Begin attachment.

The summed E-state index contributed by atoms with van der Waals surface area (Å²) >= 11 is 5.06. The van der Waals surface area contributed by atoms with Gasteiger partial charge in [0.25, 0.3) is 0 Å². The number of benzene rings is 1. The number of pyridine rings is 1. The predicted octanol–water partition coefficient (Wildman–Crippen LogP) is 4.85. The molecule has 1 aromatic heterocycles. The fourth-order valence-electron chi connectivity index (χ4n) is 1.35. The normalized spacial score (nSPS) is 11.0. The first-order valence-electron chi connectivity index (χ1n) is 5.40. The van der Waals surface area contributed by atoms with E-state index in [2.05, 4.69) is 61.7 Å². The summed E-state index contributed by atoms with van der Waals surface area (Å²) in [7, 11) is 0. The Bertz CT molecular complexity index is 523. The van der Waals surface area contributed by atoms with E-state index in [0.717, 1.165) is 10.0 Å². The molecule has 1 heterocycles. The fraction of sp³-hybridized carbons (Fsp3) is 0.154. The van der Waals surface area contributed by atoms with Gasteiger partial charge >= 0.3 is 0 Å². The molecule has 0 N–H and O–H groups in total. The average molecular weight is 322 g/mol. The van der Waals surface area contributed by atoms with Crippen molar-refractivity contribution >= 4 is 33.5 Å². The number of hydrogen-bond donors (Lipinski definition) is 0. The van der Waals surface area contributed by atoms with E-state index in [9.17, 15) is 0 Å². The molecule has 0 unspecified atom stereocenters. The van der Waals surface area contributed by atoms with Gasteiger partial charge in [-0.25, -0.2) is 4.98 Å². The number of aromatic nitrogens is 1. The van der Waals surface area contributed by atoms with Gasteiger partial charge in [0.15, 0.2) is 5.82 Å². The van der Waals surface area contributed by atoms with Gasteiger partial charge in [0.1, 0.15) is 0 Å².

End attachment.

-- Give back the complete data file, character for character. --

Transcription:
The summed E-state index contributed by atoms with van der Waals surface area (Å²) >= 11 is 5.06. The van der Waals surface area contributed by atoms with Gasteiger partial charge in [0.25, 0.3) is 0 Å². The number of benzene rings is 1. The number of pyridine rings is 1. The predicted octanol–water partition coefficient (Wildman–Crippen LogP) is 4.85. The molecule has 1 aromatic heterocycles. The fourth-order valence-electron chi connectivity index (χ4n) is 1.35. The normalized spacial score (nSPS) is 11.0. The first-order valence-electron chi connectivity index (χ1n) is 5.40. The van der Waals surface area contributed by atoms with E-state index in [2.05, 4.69) is 61.7 Å². The summed E-state index contributed by atoms with van der Waals surface area (Å²) in [7, 11) is 0. The Bertz CT molecular complexity index is 523. The van der Waals surface area contributed by atoms with E-state index in [0.717, 1.165) is 10.0 Å². The molecule has 1 heterocycles. The fraction of sp³-hybridized carbons (Fsp3) is 0.154. The van der Waals surface area contributed by atoms with Gasteiger partial charge >= 0.3 is 0 Å². The molecule has 0 N–H and O–H groups in total. The average molecular weight is 322 g/mol. The van der Waals surface area contributed by atoms with Crippen molar-refractivity contribution >= 4 is 33.5 Å². The number of hydrogen-bond donors (Lipinski definition) is 0. The van der Waals surface area contributed by atoms with E-state index in [9.17, 15) is 0 Å². The molecule has 0 unspecified atom stereocenters. The van der Waals surface area contributed by atoms with Gasteiger partial charge in [-0.25, -0.2) is 4.98 Å². The number of aromatic nitrogens is 1. The van der Waals surface area contributed by atoms with Gasteiger partial charge in [0.15, 0.2) is 5.82 Å². The van der Waals surface area contributed by atoms with Gasteiger partial charge in [0.1, 0.15) is 0 Å².